Forrester principal analsyt Boris Evelson thinks there are a lot of obstacles to electronic medical records and plans to tie performance to Medicare and Medicaid payments. These obstacles include errors in existing applications, a lack of data transparency, incomplete standards and missing master data. But they can all be boiled down to one, core problem: Integration.
"...most healthcare IT executives I talk to name three top challenges that they face every day: integration, integration, and integration," writes Evelson in a recent Information Week column about integrating health care technology.
Evelson paints a grim picture of health care's integration challenges. He's not the first to raise serious questions about health care data and integration-you may recall Joe Bugajski of the Burton Group warned a national records management system would be "biggest data integration challenge ever undertaken by the IT industry" in April.
But whereas Bugajski seemed to offer some hope that the government could solve these challenges by starting small and bringing in the best and brightest from the IT integration community, Evelson, an expert in business intelligence, seems skeptical the government can do anything other than waste money.
He's particularly skeptical the $19 billion for medical tech initiatives included in the Recovery Act can make a dent in the integration problems the medical community faces. In fact, he terms this "questionable spending," pointing to a mistake-laden $22 billion UK program that was supposed to transform the UK's National Health Service information infrastructure. "Surely, we should learn from the mistakes of others, not our own," he opines.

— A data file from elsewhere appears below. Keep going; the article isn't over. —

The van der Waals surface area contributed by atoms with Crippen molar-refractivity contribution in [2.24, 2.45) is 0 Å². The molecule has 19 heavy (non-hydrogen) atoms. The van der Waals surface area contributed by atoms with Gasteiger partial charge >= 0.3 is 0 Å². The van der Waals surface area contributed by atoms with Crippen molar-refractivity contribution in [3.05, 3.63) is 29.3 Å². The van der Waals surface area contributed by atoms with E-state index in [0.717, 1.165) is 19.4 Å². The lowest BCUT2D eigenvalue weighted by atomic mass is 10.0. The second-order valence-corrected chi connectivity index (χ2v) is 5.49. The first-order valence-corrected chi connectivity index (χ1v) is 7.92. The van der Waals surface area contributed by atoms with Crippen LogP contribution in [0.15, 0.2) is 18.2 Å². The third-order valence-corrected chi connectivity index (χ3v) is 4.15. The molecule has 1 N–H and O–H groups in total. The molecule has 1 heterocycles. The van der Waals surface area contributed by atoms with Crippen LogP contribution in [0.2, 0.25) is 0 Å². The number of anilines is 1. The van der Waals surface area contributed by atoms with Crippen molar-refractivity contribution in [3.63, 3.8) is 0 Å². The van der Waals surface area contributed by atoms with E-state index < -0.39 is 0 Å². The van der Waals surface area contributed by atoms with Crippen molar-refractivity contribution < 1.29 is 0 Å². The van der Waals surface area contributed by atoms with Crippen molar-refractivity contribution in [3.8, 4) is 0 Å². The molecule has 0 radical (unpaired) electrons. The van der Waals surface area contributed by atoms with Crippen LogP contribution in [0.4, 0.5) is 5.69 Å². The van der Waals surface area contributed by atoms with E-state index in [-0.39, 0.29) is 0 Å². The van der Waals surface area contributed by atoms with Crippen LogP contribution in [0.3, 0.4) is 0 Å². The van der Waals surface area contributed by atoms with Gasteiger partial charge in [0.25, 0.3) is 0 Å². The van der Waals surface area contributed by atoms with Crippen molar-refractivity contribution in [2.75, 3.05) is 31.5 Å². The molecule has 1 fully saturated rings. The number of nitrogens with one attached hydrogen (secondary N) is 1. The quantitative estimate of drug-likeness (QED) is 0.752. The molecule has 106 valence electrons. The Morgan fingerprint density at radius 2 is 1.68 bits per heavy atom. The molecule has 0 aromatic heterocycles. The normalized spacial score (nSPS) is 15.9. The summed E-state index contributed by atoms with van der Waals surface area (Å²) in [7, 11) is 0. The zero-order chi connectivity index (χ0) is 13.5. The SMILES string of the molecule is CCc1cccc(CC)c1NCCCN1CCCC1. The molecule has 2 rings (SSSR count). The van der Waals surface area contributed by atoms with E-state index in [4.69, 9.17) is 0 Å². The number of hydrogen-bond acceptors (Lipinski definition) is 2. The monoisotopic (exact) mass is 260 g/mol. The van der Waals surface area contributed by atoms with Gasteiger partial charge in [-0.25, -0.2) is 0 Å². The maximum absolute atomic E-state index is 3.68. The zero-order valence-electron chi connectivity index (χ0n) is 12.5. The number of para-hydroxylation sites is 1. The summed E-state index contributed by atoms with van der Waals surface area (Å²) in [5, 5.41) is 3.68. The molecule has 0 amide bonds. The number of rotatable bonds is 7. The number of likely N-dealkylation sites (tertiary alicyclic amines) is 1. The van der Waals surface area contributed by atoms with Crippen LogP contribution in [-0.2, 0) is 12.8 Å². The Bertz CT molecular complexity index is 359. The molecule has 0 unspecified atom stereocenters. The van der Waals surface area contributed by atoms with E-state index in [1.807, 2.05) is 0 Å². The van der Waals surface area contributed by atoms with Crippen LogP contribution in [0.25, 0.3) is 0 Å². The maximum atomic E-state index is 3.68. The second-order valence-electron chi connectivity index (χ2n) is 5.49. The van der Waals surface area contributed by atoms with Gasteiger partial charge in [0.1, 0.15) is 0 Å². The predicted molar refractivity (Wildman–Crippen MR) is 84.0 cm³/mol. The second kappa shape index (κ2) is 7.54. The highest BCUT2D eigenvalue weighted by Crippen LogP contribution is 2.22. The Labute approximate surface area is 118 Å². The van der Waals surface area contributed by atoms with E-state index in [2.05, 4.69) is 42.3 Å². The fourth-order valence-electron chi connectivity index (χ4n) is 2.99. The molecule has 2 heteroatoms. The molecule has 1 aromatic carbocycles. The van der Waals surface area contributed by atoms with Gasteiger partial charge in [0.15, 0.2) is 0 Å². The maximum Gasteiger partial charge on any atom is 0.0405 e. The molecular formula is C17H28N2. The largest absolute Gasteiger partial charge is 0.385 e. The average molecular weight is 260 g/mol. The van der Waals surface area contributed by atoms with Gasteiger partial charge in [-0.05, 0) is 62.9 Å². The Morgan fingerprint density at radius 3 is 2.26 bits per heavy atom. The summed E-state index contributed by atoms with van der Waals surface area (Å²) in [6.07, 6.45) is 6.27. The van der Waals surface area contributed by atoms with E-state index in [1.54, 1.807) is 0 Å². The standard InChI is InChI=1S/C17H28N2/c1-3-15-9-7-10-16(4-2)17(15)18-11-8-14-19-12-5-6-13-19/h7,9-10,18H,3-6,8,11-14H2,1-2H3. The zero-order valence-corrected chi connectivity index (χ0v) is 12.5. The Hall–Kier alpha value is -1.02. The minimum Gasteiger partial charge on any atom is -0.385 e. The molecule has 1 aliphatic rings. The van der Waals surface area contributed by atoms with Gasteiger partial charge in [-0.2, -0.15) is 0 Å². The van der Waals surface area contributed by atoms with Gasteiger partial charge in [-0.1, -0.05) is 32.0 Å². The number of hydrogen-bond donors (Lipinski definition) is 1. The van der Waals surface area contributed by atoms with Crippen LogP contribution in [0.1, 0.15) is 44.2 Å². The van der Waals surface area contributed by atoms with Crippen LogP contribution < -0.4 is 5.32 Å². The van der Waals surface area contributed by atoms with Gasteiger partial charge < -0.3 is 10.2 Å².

He believes the free market and strong IT leadership will save the day, as leading BI vendors enter the healthcare IT market and other factors come into play, including an understanding of how better IT can save lives.
Not to let my liberal slip show, but I can't help but point out that there's nothing stopping these factors from actually going ahead and fixing the situation. And yet ... they haven't.
Also, $17 of that $19 billion is for providing an incentive to hospitals, doctors and so on to invest in electronic medical records systems-a big difference between the UK system, which was for a national infrastructure. It seems to me that money could be used to subsidize buying systems from the very vendors Evelson says will rescue health care records.
But maybe I missed something.
Despite what I would term the piece's questionable political hypotheses, Evelson does offer a few solid tips on how those in the healthcare industry can address its integration challenges"